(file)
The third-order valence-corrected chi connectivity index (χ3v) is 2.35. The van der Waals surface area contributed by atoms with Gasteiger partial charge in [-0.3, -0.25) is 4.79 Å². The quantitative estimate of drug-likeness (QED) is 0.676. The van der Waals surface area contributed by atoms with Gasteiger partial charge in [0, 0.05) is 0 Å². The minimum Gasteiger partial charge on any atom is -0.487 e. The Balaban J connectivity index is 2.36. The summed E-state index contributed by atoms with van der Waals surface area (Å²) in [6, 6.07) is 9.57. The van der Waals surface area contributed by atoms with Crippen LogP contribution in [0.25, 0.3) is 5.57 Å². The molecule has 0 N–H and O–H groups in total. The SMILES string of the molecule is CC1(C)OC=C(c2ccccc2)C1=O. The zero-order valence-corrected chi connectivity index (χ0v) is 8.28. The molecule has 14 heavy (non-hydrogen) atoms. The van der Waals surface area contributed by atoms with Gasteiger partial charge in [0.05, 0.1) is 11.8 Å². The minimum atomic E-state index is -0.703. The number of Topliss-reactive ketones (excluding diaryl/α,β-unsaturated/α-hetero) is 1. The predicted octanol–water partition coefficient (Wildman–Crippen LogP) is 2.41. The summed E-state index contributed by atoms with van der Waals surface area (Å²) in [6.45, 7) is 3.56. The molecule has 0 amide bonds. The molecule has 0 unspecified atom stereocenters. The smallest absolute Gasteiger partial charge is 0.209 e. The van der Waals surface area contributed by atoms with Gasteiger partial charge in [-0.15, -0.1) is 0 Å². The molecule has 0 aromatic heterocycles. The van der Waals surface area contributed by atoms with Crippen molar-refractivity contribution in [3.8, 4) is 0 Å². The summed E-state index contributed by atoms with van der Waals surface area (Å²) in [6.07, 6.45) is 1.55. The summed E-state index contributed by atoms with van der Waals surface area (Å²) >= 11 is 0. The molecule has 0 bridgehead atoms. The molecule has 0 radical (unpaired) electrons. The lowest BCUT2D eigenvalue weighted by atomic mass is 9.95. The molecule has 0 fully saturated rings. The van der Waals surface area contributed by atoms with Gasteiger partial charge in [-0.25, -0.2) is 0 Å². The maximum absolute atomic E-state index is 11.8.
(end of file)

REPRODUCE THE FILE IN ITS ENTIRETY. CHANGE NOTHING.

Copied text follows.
The third-order valence-corrected chi connectivity index (χ3v) is 2.35. The van der Waals surface area contributed by atoms with Gasteiger partial charge in [-0.3, -0.25) is 4.79 Å². The quantitative estimate of drug-likeness (QED) is 0.676. The van der Waals surface area contributed by atoms with Gasteiger partial charge in [0, 0.05) is 0 Å². The minimum Gasteiger partial charge on any atom is -0.487 e. The Balaban J connectivity index is 2.36. The summed E-state index contributed by atoms with van der Waals surface area (Å²) in [6, 6.07) is 9.57. The van der Waals surface area contributed by atoms with Crippen LogP contribution in [0.25, 0.3) is 5.57 Å². The molecule has 0 N–H and O–H groups in total. The SMILES string of the molecule is CC1(C)OC=C(c2ccccc2)C1=O. The zero-order valence-corrected chi connectivity index (χ0v) is 8.28. The molecule has 14 heavy (non-hydrogen) atoms. The van der Waals surface area contributed by atoms with Gasteiger partial charge in [0.05, 0.1) is 11.8 Å². The minimum atomic E-state index is -0.703. The number of Topliss-reactive ketones (excluding diaryl/α,β-unsaturated/α-hetero) is 1. The predicted octanol–water partition coefficient (Wildman–Crippen LogP) is 2.41. The summed E-state index contributed by atoms with van der Waals surface area (Å²) in [6.45, 7) is 3.56. The molecule has 0 amide bonds. The molecule has 0 unspecified atom stereocenters. The smallest absolute Gasteiger partial charge is 0.209 e. The van der Waals surface area contributed by atoms with Gasteiger partial charge in [-0.15, -0.1) is 0 Å². The molecule has 0 aromatic heterocycles. The van der Waals surface area contributed by atoms with Crippen molar-refractivity contribution in [3.8, 4) is 0 Å². The summed E-state index contributed by atoms with van der Waals surface area (Å²) in [6.07, 6.45) is 1.55. The summed E-state index contributed by atoms with van der Waals surface area (Å²) >= 11 is 0. The molecule has 0 bridgehead atoms. The molecule has 0 radical (unpaired) electrons. The lowest BCUT2D eigenvalue weighted by atomic mass is 9.95. The molecule has 0 fully saturated rings. The van der Waals surface area contributed by atoms with Gasteiger partial charge in [-0.25, -0.2) is 0 Å². The maximum absolute atomic E-state index is 11.8.